Landslide win for Sikhs in Punjab

Chandigarh - A Sikh party was poised yesterday to rule India's Punjab state for the next five years after a landslide victory in the first peaceful elections in nearly two decades.

The Akali Dal, led by the former chief minister, Prakash Singh Badal, and its ally the right-wing Hindu Bharatiya Janata Party (BJP) won an overwhelming four-fifths of the 117 seats in the state legislature.

"The Hindus dominate the cities. The BJP is their major mouthpiece. Sikhs dominate the countryside. The combination is formidable," said Ashis Nandy, an analyst at the Centre for the Study of Developing Societies in New Delhi.

It was a significant win for the Sikh party, which won a dominant 74 seats after boycotting the last Punjab elections in 1992. The state's ruling Congress party was reduced to only 14 seats.

Some 69 per cent of the state's 15 million voters had turned out for Friday's polls, in sharp contrast with 1992 when 22 per cent voted in an election overshadowed by Sikh separatist violence.

A rival, pro-separatist faction of the Akali Dal won just one seat in yesterday's final tally. Its leader, former police official turned militant, Simranjit Singh Mann, was defeated.

Mr Badal, 69, is expected to take office as Punjab's chief minister later this week.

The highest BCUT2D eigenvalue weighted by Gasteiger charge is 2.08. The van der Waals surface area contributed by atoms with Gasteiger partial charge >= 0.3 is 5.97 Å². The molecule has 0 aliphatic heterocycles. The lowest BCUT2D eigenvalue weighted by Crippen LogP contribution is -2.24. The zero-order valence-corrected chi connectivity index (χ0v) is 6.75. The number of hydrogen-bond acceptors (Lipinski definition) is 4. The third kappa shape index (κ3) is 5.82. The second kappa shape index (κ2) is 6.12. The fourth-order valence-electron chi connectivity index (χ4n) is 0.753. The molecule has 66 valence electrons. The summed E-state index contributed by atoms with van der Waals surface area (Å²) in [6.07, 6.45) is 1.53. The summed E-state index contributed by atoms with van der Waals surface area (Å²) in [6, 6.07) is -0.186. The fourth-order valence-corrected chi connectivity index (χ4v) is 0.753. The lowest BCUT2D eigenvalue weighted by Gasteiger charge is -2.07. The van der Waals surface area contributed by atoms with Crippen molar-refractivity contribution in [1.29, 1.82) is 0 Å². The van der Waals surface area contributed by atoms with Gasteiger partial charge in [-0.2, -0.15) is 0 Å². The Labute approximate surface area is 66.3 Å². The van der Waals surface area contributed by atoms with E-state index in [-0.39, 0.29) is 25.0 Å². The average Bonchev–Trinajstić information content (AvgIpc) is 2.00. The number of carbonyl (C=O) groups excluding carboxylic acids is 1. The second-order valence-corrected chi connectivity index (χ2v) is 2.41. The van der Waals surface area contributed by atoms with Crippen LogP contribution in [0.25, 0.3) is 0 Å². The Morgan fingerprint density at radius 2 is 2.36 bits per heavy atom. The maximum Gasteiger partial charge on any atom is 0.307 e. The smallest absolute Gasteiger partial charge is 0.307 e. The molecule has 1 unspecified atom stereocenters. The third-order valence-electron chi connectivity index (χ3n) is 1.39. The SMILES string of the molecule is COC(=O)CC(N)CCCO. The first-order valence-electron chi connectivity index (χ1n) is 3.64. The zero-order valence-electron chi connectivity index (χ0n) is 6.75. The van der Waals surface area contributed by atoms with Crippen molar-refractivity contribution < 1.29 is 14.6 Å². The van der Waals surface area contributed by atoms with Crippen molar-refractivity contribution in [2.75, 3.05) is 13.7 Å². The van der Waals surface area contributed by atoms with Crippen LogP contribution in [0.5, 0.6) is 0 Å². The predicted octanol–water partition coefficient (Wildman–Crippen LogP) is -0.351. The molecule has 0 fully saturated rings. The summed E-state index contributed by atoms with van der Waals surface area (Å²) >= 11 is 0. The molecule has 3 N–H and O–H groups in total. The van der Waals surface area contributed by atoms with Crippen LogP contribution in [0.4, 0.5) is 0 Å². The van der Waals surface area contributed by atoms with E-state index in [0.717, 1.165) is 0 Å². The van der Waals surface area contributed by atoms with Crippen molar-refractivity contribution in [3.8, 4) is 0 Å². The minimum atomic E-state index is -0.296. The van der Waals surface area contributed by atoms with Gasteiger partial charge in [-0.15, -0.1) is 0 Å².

The rich farming region bordering Pakistan has been rocked by years of guerrilla violence. Analysts said the Akali Dal's poll alliance with the BJP offered Sikhs and Hindus a chance to overcome the distrust. "The Akalis never encouraged militancy. They were soft on the militants. The militancy was the handiwork of groups which were opposed to the Akalis," Mr Nandy said.

The landslide victory should reduce pressure on Prime Minister Deve Gowda's United Front alliance, analysts said yesterday. The once-monolithic Congress Party governs only six of India's 26 states and has been reduced to a reluctant supporter of the country's fractious ruling centre-left coalition.

The analysts said Congress was expected to scale down its frequent threats to topple the United Front alliance, which took power last June, and force mid-term elections at the national level.

"The Congress will simply have to pause," said Surjit Grewal, a political analyst in Punjab's capital, Chandigarh. "The lesson in Punjab is that the Congress is extremely unpopular here. The scene can't be much brighter for it in other regions."

Akali Dal leaders said the Punjab election also held a lesson for the BJP. "The BJP should now realise the benefits of having the support of minorities," said Akali Dal spokesman Kanwaljit Singh. "I do believe the party has to seek a policy of moderation if it truly wants to govern India."